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  • Writer's pictureDevon Harris

How to Stop Cherry Picking by Your Support Agents

Are your support agents engaging in cherry-picking? If so, it's important to understand the impact this can have on customer satisfaction and your support strategy.

What is cherry-picking?

In customer service, cherry-picking refers to the practice of selecting the easier or faster conversations to resolve, while leaving more complex or difficult questions in the queue. This can lead to a poor customer experience, as these questions may not receive timely responses. If left unchecked, cherry-picking can damage the culture within your support department. When high-performing support agents see that they are the only ones working with integrity, they may start to adopt the same behavior. It is important to address cherry-picking and maintain a culture of fairness and professionalism in order to retain top talent and maintain customer satisfaction.

Tips for reducing cherry-picking in Customer Support Departments

  • Clearly define criteria for prioritizing cases in the helpdesk system, such as the type or complexity of the request.

  • Automatically assign every conversation using a system like round-robin or capacity, or assign team members to answer the oldest or newest questions first and rotate them through these roles.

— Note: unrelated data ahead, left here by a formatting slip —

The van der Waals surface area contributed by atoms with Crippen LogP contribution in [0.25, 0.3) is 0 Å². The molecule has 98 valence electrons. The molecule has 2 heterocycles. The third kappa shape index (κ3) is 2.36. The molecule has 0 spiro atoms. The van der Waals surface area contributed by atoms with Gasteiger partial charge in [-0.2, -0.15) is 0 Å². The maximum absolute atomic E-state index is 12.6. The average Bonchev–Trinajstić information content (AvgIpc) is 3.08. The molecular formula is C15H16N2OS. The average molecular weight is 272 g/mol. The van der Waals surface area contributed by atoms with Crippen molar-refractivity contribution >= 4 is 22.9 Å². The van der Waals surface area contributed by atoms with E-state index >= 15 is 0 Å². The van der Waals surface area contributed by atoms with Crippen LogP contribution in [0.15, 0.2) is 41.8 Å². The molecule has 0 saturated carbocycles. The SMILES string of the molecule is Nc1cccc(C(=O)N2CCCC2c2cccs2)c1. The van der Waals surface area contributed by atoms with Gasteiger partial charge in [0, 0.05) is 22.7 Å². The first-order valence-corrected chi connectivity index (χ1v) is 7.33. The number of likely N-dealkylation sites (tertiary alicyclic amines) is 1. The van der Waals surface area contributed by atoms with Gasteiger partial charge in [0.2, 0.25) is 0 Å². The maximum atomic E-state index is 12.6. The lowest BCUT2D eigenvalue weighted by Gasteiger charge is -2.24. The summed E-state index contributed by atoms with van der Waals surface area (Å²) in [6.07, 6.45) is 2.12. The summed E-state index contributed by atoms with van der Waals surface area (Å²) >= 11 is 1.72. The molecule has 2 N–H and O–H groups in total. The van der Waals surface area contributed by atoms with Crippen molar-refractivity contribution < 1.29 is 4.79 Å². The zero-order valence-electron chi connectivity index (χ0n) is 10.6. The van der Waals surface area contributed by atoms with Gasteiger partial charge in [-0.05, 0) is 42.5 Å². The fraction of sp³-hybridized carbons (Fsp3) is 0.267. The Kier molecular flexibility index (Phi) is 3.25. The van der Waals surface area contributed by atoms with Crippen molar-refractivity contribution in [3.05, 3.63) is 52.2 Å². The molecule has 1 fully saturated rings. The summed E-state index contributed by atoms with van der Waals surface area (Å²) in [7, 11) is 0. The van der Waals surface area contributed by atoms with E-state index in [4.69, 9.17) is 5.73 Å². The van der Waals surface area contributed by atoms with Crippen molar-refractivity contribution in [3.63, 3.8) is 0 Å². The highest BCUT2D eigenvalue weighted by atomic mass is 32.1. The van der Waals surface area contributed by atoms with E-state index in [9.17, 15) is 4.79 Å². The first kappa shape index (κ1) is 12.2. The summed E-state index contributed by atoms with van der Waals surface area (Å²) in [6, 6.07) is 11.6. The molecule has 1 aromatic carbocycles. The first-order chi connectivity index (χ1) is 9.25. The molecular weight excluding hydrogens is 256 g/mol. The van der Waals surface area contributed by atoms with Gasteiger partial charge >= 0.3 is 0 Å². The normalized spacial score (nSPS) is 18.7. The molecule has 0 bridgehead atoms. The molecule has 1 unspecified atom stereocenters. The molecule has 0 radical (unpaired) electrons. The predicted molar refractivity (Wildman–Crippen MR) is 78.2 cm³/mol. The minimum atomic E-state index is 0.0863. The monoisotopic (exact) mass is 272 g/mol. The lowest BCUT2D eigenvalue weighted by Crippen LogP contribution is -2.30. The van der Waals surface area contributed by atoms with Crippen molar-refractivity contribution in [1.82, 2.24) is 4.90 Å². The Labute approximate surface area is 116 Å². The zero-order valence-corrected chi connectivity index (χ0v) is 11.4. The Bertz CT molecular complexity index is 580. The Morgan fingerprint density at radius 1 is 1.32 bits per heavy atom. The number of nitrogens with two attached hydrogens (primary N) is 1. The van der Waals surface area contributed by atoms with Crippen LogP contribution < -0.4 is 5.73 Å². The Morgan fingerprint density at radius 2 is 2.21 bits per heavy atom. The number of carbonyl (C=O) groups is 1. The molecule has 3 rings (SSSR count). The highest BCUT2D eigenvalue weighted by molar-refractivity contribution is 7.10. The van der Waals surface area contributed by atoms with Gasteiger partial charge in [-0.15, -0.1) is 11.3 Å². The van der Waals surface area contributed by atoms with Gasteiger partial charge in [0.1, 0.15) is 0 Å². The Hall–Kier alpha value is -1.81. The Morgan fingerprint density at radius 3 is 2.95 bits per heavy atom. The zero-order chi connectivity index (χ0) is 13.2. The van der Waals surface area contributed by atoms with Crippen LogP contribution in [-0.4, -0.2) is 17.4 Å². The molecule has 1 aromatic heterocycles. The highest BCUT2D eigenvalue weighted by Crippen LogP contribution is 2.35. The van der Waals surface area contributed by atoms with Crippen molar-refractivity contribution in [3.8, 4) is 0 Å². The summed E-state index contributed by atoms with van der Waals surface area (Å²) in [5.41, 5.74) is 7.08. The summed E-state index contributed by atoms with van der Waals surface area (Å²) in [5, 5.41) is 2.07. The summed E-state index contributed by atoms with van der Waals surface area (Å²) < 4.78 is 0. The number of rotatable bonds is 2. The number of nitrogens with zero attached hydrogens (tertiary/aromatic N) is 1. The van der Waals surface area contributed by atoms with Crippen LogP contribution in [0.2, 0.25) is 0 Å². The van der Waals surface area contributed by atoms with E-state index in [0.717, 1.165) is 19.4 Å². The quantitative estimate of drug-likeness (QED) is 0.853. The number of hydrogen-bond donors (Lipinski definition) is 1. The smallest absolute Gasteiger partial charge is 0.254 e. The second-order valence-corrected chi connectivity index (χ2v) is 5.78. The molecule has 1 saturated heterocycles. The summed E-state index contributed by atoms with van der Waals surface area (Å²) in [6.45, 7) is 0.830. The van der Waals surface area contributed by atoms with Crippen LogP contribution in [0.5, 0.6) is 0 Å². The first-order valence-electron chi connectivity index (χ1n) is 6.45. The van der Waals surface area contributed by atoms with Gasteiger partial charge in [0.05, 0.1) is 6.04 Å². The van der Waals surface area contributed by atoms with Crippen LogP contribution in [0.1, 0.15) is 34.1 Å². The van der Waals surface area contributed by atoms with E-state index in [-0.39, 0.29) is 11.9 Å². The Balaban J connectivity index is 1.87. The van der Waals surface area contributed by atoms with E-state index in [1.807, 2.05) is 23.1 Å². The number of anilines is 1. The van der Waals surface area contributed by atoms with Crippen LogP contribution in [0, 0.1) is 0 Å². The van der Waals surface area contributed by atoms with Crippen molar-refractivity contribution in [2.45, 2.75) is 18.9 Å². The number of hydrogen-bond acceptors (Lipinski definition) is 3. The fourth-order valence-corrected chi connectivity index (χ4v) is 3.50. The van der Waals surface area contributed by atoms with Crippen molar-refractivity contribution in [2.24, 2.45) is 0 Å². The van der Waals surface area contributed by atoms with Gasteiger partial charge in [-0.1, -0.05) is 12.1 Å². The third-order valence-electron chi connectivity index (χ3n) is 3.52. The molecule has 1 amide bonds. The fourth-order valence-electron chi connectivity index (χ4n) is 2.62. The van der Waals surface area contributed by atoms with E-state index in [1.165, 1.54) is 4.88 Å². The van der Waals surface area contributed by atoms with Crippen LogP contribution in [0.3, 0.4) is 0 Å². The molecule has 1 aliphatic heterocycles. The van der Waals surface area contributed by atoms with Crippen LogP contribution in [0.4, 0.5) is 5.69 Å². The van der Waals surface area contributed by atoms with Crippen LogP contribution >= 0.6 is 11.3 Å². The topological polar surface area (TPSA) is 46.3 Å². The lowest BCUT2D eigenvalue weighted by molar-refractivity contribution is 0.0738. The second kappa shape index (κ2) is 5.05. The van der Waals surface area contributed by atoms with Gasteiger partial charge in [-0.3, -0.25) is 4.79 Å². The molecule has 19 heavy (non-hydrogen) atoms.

• Categorize incoming support questions using tags or workflows and assign team members to specific sub-queues based on these categories.

  • Measure skill development and willingness to engage in addition to speed and volume of work, and encourage knowledge sharing among team members.

  • Add incentives for taking ownership of complex cases, such as public praise or rewards.

Ticket weights

To incentivize customer service agents and reduce cherry-picking, it is important to adjust their KPIs to accurately reflect their contributions. If an agent takes the time to handle a difficult ticket but this effort is not reflected in their KPI, they may be discouraged from tackling similar cases in the future. The best solution is to use a weighted ticket system, where the complexity or difficulty of a ticket is represented by a numerical weight. Tickets with higher weights, such as those that require multiple reopens, have complex reason codes, or are associated with a JIRA ticket, will receive higher weights, while simpler one-and-done tickets receive lower weights. By adjusting the KPI from a focus on the number of tickets solved per day to the number of weights per day, agents can be incentivized to tackle more complex cases. One major advantage of using ticket weights is that it allows you to increase competition among your support agents based on the complexity of the tickets they handle by switching your leaderboard to a ranking by average ticket weight. This can be a more meaningful metric than simply counting the number of tickets solved, as it incentivizes agents to take on more challenging tasks. At Smoothen, we can assist you in implementing ticket weighting within your support team to promote a more positive culture and reduce the tendency for cherry-picking.


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